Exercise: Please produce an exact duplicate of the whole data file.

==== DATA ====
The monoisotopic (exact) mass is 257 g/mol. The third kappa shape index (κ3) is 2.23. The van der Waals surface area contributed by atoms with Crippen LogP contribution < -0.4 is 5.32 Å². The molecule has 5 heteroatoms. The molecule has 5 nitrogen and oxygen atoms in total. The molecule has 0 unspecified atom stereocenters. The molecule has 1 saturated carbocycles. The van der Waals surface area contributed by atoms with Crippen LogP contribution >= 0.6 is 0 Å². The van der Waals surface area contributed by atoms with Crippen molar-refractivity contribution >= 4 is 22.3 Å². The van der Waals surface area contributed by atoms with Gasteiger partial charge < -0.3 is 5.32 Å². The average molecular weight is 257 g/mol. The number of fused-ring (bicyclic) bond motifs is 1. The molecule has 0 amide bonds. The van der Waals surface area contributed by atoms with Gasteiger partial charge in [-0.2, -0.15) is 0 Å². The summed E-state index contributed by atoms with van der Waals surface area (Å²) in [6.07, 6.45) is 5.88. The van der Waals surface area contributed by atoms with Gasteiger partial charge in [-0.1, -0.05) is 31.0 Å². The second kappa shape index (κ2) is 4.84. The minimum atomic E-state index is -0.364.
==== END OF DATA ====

The monoisotopic (exact) mass is 257 g/mol. The third kappa shape index (κ3) is 2.23. The van der Waals surface area contributed by atoms with Crippen LogP contribution < -0.4 is 5.32 Å². The molecule has 5 heteroatoms. The molecule has 5 nitrogen and oxygen atoms in total. The molecule has 0 unspecified atom stereocenters. The molecule has 1 saturated carbocycles. The van der Waals surface area contributed by atoms with Crippen LogP contribution >= 0.6 is 0 Å². The van der Waals surface area contributed by atoms with Crippen molar-refractivity contribution >= 4 is 22.3 Å². The van der Waals surface area contributed by atoms with Gasteiger partial charge < -0.3 is 5.32 Å². The average molecular weight is 257 g/mol. The number of fused-ring (bicyclic) bond motifs is 1. The molecule has 0 amide bonds. The van der Waals surface area contributed by atoms with Gasteiger partial charge in [-0.2, -0.15) is 0 Å². The summed E-state index contributed by atoms with van der Waals surface area (Å²) in [6.07, 6.45) is 5.88. The van der Waals surface area contributed by atoms with Gasteiger partial charge in [-0.1, -0.05) is 31.0 Å². The second kappa shape index (κ2) is 4.84. The minimum atomic E-state index is -0.364.